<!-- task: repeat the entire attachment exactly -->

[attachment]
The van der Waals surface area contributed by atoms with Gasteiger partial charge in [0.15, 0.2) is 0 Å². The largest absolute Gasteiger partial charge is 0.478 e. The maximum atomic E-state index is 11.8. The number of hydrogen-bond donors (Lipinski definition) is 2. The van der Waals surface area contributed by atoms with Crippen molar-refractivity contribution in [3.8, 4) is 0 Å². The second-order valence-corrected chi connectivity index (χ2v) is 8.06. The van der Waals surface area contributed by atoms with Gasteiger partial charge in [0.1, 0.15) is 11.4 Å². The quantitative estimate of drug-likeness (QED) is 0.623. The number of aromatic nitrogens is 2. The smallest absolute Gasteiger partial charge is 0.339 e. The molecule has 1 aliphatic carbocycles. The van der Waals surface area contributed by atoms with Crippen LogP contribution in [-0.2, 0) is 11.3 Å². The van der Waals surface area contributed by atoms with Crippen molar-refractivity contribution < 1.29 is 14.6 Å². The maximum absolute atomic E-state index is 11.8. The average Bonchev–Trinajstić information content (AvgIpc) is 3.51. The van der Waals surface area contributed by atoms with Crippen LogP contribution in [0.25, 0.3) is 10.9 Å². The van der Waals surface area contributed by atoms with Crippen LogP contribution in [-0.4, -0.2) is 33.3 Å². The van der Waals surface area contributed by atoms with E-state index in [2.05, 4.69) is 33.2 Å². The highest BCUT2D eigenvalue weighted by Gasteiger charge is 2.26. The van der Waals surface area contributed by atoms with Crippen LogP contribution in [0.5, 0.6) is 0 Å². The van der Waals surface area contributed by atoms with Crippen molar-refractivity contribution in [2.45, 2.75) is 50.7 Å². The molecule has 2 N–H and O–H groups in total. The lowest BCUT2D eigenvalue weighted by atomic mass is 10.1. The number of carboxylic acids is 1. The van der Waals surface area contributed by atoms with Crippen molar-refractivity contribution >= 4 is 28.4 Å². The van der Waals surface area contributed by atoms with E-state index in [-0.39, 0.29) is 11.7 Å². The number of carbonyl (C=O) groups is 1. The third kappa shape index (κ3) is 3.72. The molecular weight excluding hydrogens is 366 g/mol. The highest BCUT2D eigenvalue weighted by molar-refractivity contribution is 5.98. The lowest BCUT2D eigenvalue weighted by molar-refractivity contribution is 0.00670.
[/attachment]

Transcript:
The van der Waals surface area contributed by atoms with Gasteiger partial charge in [0.15, 0.2) is 0 Å². The largest absolute Gasteiger partial charge is 0.478 e. The maximum atomic E-state index is 11.8. The number of hydrogen-bond donors (Lipinski definition) is 2. The van der Waals surface area contributed by atoms with Crippen molar-refractivity contribution in [3.8, 4) is 0 Å². The second-order valence-corrected chi connectivity index (χ2v) is 8.06. The van der Waals surface area contributed by atoms with Gasteiger partial charge in [0.1, 0.15) is 11.4 Å². The quantitative estimate of drug-likeness (QED) is 0.623. The number of aromatic nitrogens is 2. The smallest absolute Gasteiger partial charge is 0.339 e. The molecule has 1 aliphatic carbocycles. The van der Waals surface area contributed by atoms with Crippen LogP contribution in [-0.2, 0) is 11.3 Å². The van der Waals surface area contributed by atoms with Crippen molar-refractivity contribution < 1.29 is 14.6 Å². The maximum absolute atomic E-state index is 11.8. The average Bonchev–Trinajstić information content (AvgIpc) is 3.51. The van der Waals surface area contributed by atoms with Crippen LogP contribution in [0.25, 0.3) is 10.9 Å². The van der Waals surface area contributed by atoms with Crippen LogP contribution in [-0.4, -0.2) is 33.3 Å². The van der Waals surface area contributed by atoms with E-state index in [2.05, 4.69) is 33.2 Å². The highest BCUT2D eigenvalue weighted by Gasteiger charge is 2.26. The van der Waals surface area contributed by atoms with Crippen LogP contribution in [0.5, 0.6) is 0 Å². The van der Waals surface area contributed by atoms with Crippen molar-refractivity contribution in [2.45, 2.75) is 50.7 Å². The molecule has 2 N–H and O–H groups in total. The lowest BCUT2D eigenvalue weighted by atomic mass is 10.1. The number of carboxylic acids is 1. The van der Waals surface area contributed by atoms with Crippen molar-refractivity contribution >= 4 is 28.4 Å². The van der Waals surface area contributed by atoms with E-state index in [-0.39, 0.29) is 11.7 Å². The number of carbonyl (C=O) groups is 1. The third kappa shape index (κ3) is 3.72. The molecular weight excluding hydrogens is 366 g/mol. The highest BCUT2D eigenvalue weighted by molar-refractivity contribution is 5.98. The lowest BCUT2D eigenvalue weighted by molar-refractivity contribution is 0.00670.